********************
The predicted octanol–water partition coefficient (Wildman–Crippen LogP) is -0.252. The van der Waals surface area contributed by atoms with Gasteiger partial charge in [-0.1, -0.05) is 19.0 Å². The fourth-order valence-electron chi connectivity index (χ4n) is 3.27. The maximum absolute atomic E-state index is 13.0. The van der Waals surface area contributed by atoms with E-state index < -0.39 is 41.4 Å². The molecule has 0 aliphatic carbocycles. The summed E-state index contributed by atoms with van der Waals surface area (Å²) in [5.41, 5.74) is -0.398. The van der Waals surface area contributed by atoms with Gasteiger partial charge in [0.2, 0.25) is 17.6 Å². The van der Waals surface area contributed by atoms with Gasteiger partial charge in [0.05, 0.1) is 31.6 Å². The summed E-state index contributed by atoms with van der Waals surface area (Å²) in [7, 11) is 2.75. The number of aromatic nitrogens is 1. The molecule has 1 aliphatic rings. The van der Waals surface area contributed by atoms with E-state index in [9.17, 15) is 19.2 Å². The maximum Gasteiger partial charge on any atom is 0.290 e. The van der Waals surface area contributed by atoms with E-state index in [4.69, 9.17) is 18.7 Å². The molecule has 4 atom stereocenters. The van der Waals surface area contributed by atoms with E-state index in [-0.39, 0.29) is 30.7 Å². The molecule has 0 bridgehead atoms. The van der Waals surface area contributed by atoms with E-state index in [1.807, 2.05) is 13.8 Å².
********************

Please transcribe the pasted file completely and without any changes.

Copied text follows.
The predicted octanol–water partition coefficient (Wildman–Crippen LogP) is -0.252. The van der Waals surface area contributed by atoms with Gasteiger partial charge in [-0.1, -0.05) is 19.0 Å². The fourth-order valence-electron chi connectivity index (χ4n) is 3.27. The maximum absolute atomic E-state index is 13.0. The van der Waals surface area contributed by atoms with E-state index < -0.39 is 41.4 Å². The molecule has 0 aliphatic carbocycles. The summed E-state index contributed by atoms with van der Waals surface area (Å²) in [5.41, 5.74) is -0.398. The van der Waals surface area contributed by atoms with Gasteiger partial charge in [0.2, 0.25) is 17.6 Å². The van der Waals surface area contributed by atoms with Gasteiger partial charge in [0.05, 0.1) is 31.6 Å². The summed E-state index contributed by atoms with van der Waals surface area (Å²) in [7, 11) is 2.75. The number of aromatic nitrogens is 1. The molecule has 1 aliphatic rings. The van der Waals surface area contributed by atoms with E-state index in [9.17, 15) is 19.2 Å². The maximum Gasteiger partial charge on any atom is 0.290 e. The van der Waals surface area contributed by atoms with E-state index in [4.69, 9.17) is 18.7 Å². The molecule has 4 atom stereocenters. The van der Waals surface area contributed by atoms with E-state index in [-0.39, 0.29) is 30.7 Å². The molecule has 0 bridgehead atoms. The van der Waals surface area contributed by atoms with E-state index in [1.807, 2.05) is 13.8 Å².